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Half-Life is back. Back in Black Mesa, the fan-made, Source-powered remake that’s been years in the making. It was never going to happen, and then suddenly it did. After all that, is it a polished recreation of Valve’s beloved shooter, or an awkward perversion? I’ll be waiting for you, in the word chamber.> (more…)
Grab your crowbars and spectacles, everyone. The Source engine fan remake of the original Half-Life is now available. It went live at 8:47 AM Mountain Time, which should sound awfully familiar to fans. The labor of love has taken eight years and has added a few notable tweaks to the classic, with at least one more revision on the way post-launch.
The Source mod has added some new bits of dialogue, and plans to make revisions to the Xen portion of the game sometime in the future. It opted to remove that part completely from the initial release. Other than those changes, it will be a much prettier version of Half-Life. The excitement was enough to garner a spot in the first batch of Steam's Greenlight program, and chances are we have more than a few Half-Life enthusiasts in the Shacknews audience.
Also available is the full soundtrack for your listening pleasure. Download it from us.
You thought the day would never come, and it still hasn't quite yet, but Black Mesa now has a release date. After eight years of development, the fan remake of Half-Life in the Source engine will be released on September 14. Except it won't be quite complete; the team is still working on expanding HL's reviled Xen section and plans to release it later.
Come September 14, we should--in theory, if they really mean it this time--be able to return to the Black Mesa complex, project lead 'cman2k' announced on the mod's forum. The mod recreates Valve's classic FPS with all the polygons, shaders, particles, and gratuitous physics objects we expect from the Source Engine.
It's not an exact remake, mind. The team is adding extra touches like new lines of dialogue, while Xen will be far from the unpleasant little ending section we all know and hate when it arrives.
"Xen is going to basically be a complete game in its own right, it's not going to be just an epilogue to the game; more of a whole new chapter," lead developer 'Raminator' explained. "It'll be pretty well expanded." Work on Xen is already underway and the team hopes to finish it "in a reasonable timeframe," so hopefully we won't need to wait until the year 2020.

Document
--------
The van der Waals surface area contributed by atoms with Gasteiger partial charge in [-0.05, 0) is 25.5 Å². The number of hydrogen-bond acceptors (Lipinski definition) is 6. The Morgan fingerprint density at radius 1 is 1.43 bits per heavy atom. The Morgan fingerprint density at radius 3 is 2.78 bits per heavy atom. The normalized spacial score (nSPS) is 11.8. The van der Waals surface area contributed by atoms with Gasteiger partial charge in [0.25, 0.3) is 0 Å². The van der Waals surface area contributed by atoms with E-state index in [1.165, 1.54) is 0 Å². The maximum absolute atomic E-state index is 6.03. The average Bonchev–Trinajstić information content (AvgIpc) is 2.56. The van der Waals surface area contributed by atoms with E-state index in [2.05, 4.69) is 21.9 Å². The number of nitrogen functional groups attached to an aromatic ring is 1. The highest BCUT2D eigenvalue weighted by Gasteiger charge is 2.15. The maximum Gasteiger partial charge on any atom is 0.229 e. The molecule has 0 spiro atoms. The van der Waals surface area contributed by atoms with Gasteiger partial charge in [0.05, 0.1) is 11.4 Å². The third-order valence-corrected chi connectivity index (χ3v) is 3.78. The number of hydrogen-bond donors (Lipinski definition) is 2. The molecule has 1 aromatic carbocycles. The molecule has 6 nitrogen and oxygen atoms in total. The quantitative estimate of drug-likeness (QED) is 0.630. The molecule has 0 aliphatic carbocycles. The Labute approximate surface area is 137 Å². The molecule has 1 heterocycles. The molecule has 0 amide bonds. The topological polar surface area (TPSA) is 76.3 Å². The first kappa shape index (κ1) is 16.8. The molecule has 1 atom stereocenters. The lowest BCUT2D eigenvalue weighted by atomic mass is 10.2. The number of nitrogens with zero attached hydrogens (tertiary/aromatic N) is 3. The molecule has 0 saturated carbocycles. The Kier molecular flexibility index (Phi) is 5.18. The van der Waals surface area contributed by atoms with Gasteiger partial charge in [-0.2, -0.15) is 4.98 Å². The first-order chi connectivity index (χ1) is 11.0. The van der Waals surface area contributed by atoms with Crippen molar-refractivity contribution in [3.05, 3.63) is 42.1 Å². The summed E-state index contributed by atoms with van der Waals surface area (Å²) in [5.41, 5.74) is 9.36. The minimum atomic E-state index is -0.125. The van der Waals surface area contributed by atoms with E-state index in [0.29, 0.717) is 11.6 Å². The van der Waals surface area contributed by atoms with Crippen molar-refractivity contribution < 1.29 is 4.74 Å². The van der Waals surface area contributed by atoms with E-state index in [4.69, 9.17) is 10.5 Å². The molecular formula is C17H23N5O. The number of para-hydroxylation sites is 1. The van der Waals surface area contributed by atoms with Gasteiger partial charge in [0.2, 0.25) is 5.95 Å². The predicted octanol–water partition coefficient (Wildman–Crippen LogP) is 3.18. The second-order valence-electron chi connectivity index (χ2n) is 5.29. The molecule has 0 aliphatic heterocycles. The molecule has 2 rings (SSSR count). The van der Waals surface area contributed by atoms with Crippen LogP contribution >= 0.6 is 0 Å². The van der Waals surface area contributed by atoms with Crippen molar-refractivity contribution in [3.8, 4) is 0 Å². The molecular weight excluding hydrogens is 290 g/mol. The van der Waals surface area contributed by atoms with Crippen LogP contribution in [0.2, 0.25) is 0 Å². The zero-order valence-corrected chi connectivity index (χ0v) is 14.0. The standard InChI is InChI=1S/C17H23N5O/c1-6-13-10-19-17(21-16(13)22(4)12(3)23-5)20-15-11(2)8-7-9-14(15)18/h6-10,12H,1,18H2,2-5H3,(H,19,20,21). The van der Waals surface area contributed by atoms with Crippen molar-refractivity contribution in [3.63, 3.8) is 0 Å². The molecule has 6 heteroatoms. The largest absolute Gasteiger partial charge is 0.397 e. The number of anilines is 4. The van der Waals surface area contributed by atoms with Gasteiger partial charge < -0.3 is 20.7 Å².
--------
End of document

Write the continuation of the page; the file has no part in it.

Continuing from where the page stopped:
cman2k added, "We believe this is a great way to provide a complete-feeling 8-10 hour experience with a solid ending, make our fans happy and help us make the best overall game possible."
The soundtrack is now available for your listening and purchasing pleasure.
I have the most terrible guilt about gazumping Jim’s sterling Sunday Papers, but I do so with signficant news. SIGNIFICANT. So significant that I’m attempting to post this from my phone while on the train. Will it work? Will you ever see these words? Such a vague, mysterious situation draws certain parallels with the subject of this post – the fabled, long-delayed, oft-accused of non-corporeal status Half-Life 1 fan remake Black Mesa Source. Which, would you Adam & Eve it, now has a release date.
“It was never meant to be a big deal. I was just fucking about!” says Garry’s Mod creator Garry Newman. His innovative physics-based mod for Half-Life 2 turned out to be a remarkably big deal, not least by being a forerunner in iterative and community focused design, and a game that’s perennially in Steam’s top twenty game stats. It’s an exercise in giving gamers tools and no direction, one of the few games that makes just messing about a core goal. Its strength is a flexibility that makes it a platform for people to make things like comics, maps, weapons, even gamemodes. It might have grown by enabling sexually suggestive poses of Valve’s stoic game characters, but six years on there’s so more to GMod than just fucking about. Here’s how it got there. > (more…)
Pandemic is a Half-Life 2 movie made by anklove. While it's got its fair share of effects, this isn't some attempt at a blockbuster action flick. Instead, it does what Eastern European movies do best: turn the screws on a desolate, bleak landscape.
So, yeah, this isn't a feel-good project. At the end of four minutes you'll probably want to go play Half-Life 2 again, sure, but you'll also probably want to go find someone special and give them a hug. Maybe in a green, sunny park.